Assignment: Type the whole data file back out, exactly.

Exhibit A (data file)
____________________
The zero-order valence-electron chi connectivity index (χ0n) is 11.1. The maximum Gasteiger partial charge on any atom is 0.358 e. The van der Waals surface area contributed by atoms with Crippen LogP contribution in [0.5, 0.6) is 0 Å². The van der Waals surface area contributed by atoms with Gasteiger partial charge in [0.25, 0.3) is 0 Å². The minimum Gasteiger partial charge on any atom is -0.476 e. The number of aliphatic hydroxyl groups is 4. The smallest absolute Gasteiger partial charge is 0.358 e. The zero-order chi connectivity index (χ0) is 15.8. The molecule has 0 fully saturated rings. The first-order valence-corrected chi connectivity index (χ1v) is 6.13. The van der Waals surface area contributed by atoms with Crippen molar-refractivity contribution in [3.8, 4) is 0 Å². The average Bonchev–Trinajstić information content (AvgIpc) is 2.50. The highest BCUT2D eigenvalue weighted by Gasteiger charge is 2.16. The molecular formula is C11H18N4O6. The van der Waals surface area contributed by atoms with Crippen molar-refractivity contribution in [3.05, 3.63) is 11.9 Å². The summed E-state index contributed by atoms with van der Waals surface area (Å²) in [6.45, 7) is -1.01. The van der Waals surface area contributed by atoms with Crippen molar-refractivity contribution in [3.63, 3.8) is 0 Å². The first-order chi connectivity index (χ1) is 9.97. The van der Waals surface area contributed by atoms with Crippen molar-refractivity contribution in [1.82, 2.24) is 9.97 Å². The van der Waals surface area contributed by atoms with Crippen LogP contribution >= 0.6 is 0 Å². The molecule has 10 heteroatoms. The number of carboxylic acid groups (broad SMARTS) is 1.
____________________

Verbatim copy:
The zero-order valence-electron chi connectivity index (χ0n) is 11.1. The maximum Gasteiger partial charge on any atom is 0.358 e. The van der Waals surface area contributed by atoms with Crippen LogP contribution in [0.5, 0.6) is 0 Å². The van der Waals surface area contributed by atoms with Gasteiger partial charge in [0.25, 0.3) is 0 Å². The minimum Gasteiger partial charge on any atom is -0.476 e. The number of aliphatic hydroxyl groups is 4. The smallest absolute Gasteiger partial charge is 0.358 e. The zero-order chi connectivity index (χ0) is 15.8. The molecule has 0 fully saturated rings. The first-order valence-corrected chi connectivity index (χ1v) is 6.13. The van der Waals surface area contributed by atoms with Crippen molar-refractivity contribution in [3.8, 4) is 0 Å². The average Bonchev–Trinajstić information content (AvgIpc) is 2.50. The highest BCUT2D eigenvalue weighted by Gasteiger charge is 2.16. The molecular formula is C11H18N4O6. The van der Waals surface area contributed by atoms with Crippen molar-refractivity contribution in [3.05, 3.63) is 11.9 Å². The summed E-state index contributed by atoms with van der Waals surface area (Å²) in [6.45, 7) is -1.01. The van der Waals surface area contributed by atoms with Crippen molar-refractivity contribution in [3.63, 3.8) is 0 Å². The first-order chi connectivity index (χ1) is 9.97. The van der Waals surface area contributed by atoms with Crippen molar-refractivity contribution in [1.82, 2.24) is 9.97 Å². The van der Waals surface area contributed by atoms with Crippen LogP contribution >= 0.6 is 0 Å². The molecule has 10 heteroatoms. The number of carboxylic acid groups (broad SMARTS) is 1.